What is the average tail insurance cost for a physician who practices in family medicine? Let’s first talk about the different types of malpractice insurance and then get to how much it generally will cost. First, there are two main types of coverage: either a claims-made policy or an occurrence-based policy. If it’s an occurrence-based policy, the physician does not need tail insurance. I mean, what it means is that a policy must be in effect when the claimant occurs or where the incident occurs. And in that scenario, you don’t need tail insurance. Occurrence coverage is usually about a third more expensive than claims made. And so that’s why some employers only use claims-made coverage just because it’s cheaper. A claims-made policy means a policy has to be in effect when the claim is actually made.
And there’s a scenario where an employee can terminate the employment agreement, then there’s still going to be a gap in between the last patient they see for that employer and then the last day that the patient could sue them. In most states, it’s two years, although there are exceptions that can go longer than that. It’s kind of a gap policy that covers that time, and that’s called tail insurance. A good rule of thumb is tail insurance is about twice what your annual premium is. Obviously, this is state-specific. I can’t give you an exact amount for every state, but a general rule of thumb is most primary care physicians will pay somewhere between 6,000 to 8,000 a year for their annual premium. And so, if the tail costs around twice that, then their tail costs would be somewhere between 12,000 to 16,000.
That’s a one-time payment. It’s not that the physician must pay that amount every single year until the tail period ends. It’s a one-time payment and then usually covers the entire gap. Now, the physician could pay either more for a longer tail, or less for a shorter tail. But it makes sense if you’re going to pay for tail, you just make certain that you get a policy that covers the entire gap. And if you were to get a two-year policy, then it’s two years from when you either know or should have known about a malpractice incident. If the patient couldn’t have known before then, and then finds out, and then sues you after that two-year period, then you are stuck. So, I would suggest getting the longer tail, even though it’s a little more expensive. Now, who pays for tail insurance kind of depends, I guess, on where you’re employed. If you’re employed with a big hospital network, usually most of them, at least nowadays are self-insured. Other blogs of interest include:
And very rarely would they pass the cost of tail insurance or force the physician to pay for tail insurance. Private practice is the kind of, I guess, the most common setting where the family medicine physician would have to pay for tail insurance. Let’s just say, it’s a small physician-owned practice, they use claims-made insurance, and then in the employment agreement, it’s going to state who is responsible to pay for the tail insurance. In the scenario, let’s say the employee is responsible to pay for tail, well, then it’ll state by the end of the contract, meaning, before the last day that the physician works for the employer, they must purchase tail policy and provide proof of that to the employer. Now, a couple of ways of getting out of having to pay for it.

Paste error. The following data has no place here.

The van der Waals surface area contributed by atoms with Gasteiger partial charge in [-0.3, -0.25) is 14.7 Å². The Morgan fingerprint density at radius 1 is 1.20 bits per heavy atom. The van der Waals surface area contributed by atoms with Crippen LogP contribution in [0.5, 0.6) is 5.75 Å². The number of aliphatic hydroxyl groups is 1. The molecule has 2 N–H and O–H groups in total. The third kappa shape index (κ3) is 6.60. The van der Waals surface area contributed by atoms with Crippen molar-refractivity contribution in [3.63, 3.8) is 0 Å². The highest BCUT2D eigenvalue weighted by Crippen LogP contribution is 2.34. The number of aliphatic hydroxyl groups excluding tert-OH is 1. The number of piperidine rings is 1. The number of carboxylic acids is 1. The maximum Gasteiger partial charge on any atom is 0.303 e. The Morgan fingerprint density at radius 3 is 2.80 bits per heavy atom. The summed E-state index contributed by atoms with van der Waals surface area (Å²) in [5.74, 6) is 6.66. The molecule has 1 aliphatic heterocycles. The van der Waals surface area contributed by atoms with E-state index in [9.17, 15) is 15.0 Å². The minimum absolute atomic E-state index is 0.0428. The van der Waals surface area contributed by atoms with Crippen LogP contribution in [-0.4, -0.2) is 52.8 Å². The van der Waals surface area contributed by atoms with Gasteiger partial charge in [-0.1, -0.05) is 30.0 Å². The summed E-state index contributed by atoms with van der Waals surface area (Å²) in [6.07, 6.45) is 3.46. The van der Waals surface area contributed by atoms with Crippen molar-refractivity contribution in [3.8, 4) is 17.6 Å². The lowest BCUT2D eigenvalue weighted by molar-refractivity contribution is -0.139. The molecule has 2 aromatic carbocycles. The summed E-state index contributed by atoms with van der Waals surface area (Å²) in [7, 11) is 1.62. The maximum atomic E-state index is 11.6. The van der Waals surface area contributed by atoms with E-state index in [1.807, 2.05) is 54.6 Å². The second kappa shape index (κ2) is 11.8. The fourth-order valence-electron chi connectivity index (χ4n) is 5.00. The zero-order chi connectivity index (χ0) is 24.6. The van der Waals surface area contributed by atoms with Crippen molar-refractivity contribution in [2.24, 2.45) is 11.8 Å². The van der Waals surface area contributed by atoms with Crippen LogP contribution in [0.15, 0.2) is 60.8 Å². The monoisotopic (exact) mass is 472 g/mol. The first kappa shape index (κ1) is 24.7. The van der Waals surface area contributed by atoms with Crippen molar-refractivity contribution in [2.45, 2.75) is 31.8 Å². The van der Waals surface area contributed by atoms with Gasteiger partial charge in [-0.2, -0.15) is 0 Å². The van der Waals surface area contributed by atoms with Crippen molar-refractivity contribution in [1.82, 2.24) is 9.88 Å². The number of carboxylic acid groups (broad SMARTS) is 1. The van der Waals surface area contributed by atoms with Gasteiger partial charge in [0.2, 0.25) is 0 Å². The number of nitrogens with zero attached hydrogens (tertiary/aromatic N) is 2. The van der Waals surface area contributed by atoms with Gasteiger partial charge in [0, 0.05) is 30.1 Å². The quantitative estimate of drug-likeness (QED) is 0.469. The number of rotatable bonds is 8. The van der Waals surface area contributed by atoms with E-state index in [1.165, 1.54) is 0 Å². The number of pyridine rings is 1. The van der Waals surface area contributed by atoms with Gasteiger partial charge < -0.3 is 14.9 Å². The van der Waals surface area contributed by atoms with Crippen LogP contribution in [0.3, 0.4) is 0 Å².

Well, obviously, if you negotiate before signing the contract that the employer will pay for it. I mean, that’s one way of getting out of it. Two, for most states, if you stay with the same insurance company, so if you move from maybe one private practice to another and they use the same insurance provider, then normally that insurance provider will just roll over your old policy into a new one and you won’t have to pay for tail insurance. Now, if you’re going from hospital to hospital, they’re almost never going to use the same insurance company. That just won’t be possible. And then the third way is called nose coverage. And that’s when your new employer pays your old tail. As I said before, you can kind of think of it as a quasi-signing bonus.
If the tail cost is 16,000 and the new employer will pay your old tail, then it’s kind of like a bonus. And in that scenario, it’s kind of specialty dependent. Some specialties with very high annual premiums, like OB-GYNs, or maybe some surgeons, that might be a huge negotiating point for a new contract if they’re responsible for their tail. But in family medicine, it’s a reasonable amount, not going to break the bank for anybody. Certainly, it’s an amount that you would prefer not to pay. But it’s not some crazy amount that’s going to cripple someone financially. I guess the biggest, I don’t know if “problem” is the right word, but if somebody starts an employer and only works for a year and then terminates the agreement, they’re responsible for tail, it may be a little less than twice. But still, you could work for a company for one year and still must pay one and a half to two times the annual premium.
If you were taking short stints with employers and you’re responsible for paying tail, you’re going to lose a lot of money over time, so take that into account. Or maybe if you have the option of deciding, do I want an occurrence-based policy or a claims-made policy? Maybe do the math on, alright, I’m going to pay a third more per year for occurrence, but if you stay with an employer for a longer period, maybe it works out that an occurrence policy would make more sense than claims made. That is kind of a little primer on tail insurance cost for a family medicine physician.
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